After receiving IRB approval, eligible SFTC participants were identified. Eligibility criteria included self-identification as an African-American woman, a personal and/or family history of breast cancer, and agreement to be recontacted for future research. For purposes of this study, family history of breast cancer was defined as having a first-degree relative with breast cancer. Participants with both a personal and family history of breast cancer were included in the personal history group. If participants were found to be from the same family, they were not excluded from enrolling. A total of 965 African-American SFTC participants, including 296 with a personal history and 669 with a family history of breast cancer, were considered eligible based on these criteria.

At least two and up to four attempts were made to contact each SFTC participant using the telephone numbers and/or email addresses they provided to SFTC. If the participant had an automated answering service, a voicemail with our contact information was left. If other members of the household answered, they were asked to give a message with our contact information to the participant. If SFTC participants were interested in our study and available when called, the phone interview was conducted immediately. If SFTC participants responded via email or expressed interest but could not complete the interview immediately, an appointment was made for the interview to be completed at the participant’s convenience. When scheduling appointments, the study team was available from 7 am to 8 pm on weekdays and weekends.

After confirming eligibility, the purpose of the research study was explained. This included counseling about the benefits and risks of having genetic testing, including the possible outcomes of genetic testing. Genetic counseling was provided and informed consent was obtained by a certified genetic counselor or a physician. Once a woman verbally consented to participate, a detailed family and medical history was obtained. Although we did not record interview duration, we estimate the average interview lasted 30 min but varied depending on the family size and complexity of their medical history. After the interview, a consent form was mailed with instructions to sign and return it within 2 weeks using a pre-addressed, stamped envelope. Participants were given a tentative timeline of when to expect results. They were informed that further genetic counseling would be available regardless of the results. If an abnormality was detected, confirmatory testing, counseling, and cascade testing would also be provided to participants and their potentially affected family members. Variants of unknown significance were not returned to participants; if these variants were to be reclassified to a pathogenic mutation in the future, every effort would be made to reach those participants Women who completed the phone interview but did not return a signed consent form within 1 month were called with a reminder to return the signed form. An additional consent form was also mailed.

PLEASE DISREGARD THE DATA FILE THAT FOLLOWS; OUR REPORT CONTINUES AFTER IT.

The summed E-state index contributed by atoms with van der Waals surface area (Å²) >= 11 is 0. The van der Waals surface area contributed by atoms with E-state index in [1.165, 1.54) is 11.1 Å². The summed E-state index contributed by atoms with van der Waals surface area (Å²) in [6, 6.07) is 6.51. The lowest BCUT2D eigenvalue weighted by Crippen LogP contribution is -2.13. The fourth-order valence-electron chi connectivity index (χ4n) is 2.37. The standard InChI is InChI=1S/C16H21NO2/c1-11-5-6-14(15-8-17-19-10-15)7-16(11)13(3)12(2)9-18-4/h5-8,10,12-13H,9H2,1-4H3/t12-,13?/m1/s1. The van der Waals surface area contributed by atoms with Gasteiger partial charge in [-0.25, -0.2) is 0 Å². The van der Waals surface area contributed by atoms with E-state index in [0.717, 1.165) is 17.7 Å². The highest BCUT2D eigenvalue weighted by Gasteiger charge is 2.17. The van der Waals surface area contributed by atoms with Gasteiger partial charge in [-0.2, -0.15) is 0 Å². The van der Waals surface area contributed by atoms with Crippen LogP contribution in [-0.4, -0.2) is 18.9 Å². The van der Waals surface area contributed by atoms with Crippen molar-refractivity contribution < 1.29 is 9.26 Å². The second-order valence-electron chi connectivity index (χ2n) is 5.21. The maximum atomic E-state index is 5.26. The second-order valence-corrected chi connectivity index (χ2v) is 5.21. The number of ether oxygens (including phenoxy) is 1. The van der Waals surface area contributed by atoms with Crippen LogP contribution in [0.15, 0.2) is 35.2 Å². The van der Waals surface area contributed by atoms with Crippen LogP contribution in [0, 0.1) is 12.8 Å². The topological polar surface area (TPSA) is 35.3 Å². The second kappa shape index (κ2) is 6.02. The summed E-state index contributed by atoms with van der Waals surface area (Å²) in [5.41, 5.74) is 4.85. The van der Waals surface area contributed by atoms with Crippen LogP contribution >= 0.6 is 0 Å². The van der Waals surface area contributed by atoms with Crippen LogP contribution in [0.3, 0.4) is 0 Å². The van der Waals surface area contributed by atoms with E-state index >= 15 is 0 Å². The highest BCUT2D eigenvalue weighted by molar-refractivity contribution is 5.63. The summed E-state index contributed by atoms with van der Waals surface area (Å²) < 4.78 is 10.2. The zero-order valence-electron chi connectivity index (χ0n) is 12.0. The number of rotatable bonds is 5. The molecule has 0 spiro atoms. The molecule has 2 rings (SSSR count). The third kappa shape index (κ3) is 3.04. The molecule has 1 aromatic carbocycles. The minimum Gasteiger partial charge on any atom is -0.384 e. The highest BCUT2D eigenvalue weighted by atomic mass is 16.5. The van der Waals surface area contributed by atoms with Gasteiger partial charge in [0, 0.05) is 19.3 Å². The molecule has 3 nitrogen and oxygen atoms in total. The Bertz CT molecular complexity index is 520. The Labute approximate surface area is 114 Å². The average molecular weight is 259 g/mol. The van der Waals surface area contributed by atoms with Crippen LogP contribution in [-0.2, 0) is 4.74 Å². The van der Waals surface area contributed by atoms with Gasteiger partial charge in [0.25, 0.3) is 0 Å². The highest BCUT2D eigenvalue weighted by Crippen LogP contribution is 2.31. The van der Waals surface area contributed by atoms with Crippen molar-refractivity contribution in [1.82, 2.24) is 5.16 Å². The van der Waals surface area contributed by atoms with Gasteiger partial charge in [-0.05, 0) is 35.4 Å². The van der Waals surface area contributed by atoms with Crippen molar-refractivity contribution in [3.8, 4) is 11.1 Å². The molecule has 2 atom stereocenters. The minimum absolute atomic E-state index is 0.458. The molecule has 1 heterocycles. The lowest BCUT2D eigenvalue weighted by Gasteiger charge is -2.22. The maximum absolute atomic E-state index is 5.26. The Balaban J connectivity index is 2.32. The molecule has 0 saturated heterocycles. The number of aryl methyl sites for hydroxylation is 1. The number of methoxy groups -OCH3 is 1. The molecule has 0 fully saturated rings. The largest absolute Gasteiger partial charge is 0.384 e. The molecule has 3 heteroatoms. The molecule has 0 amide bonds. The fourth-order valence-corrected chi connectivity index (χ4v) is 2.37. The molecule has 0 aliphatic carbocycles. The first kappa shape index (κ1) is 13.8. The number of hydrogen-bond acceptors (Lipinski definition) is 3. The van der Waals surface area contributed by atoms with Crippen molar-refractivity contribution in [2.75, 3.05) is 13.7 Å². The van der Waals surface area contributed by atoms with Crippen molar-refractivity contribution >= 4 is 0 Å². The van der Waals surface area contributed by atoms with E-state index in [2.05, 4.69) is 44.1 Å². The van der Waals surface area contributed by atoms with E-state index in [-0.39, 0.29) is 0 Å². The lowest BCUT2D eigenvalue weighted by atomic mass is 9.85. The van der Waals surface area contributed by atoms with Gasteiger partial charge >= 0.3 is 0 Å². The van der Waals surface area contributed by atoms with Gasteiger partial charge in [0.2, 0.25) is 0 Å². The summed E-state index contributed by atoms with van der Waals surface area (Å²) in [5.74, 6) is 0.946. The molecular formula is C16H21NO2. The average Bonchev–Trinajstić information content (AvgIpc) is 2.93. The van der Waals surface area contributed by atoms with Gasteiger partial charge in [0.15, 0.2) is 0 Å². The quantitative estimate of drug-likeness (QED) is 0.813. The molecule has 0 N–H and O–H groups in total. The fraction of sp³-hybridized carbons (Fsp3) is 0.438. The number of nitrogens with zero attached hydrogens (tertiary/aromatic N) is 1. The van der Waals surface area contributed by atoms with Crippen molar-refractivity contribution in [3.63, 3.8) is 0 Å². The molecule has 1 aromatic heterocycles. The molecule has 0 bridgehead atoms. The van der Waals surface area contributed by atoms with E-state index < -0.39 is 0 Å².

When women initially enrolled in SFTC, they provided their education level, location (rural or urban), and age. In the 965 women that we attempted to contact in 2015, the average age of the women at attempted recontact was 55.8 years with a range of 25–91 years. The majority of the women in this subset of SFTC were located in urban areas (79.4%) versus in rural areas (20.6%) [Table 1].

Table 1 Demographics

Of the 965 SFTC participants, 364 provided a phone number(s) when they enrolled in SFTC, three provided an email address, and 598 provided both a phone number and email address. Of the 174 SFTC participants who enrolled in our study, 37 provided only their phone number, whereas 137 provided both a phone number and an email address. Overall, significantly fewer of those who provided only a phone number (10.2%) were enrolled into our study compared to those who provided both a phone number and an email address (22.9%; p < 0.01).

Among eligible SFTC participants, 39.6% (382/965) were contacted or accounted for with the phone numbers and email addresses they provided. Of these, 174 (45.5%) completed a phone interview and returned a signed consent form and thus were enrolled in the study. Reasons why other eligible subjects were not enrolled in the study included inability to contact them (n = 583), declining to participate (n = 57), not keeping scheduled appointments for phone interview (n = 82), completing the phone interview but never returning a signed consent form (n = 54), being deceased (n = 13) or being too confused to consent to participate (n = 2) [Fig. 1].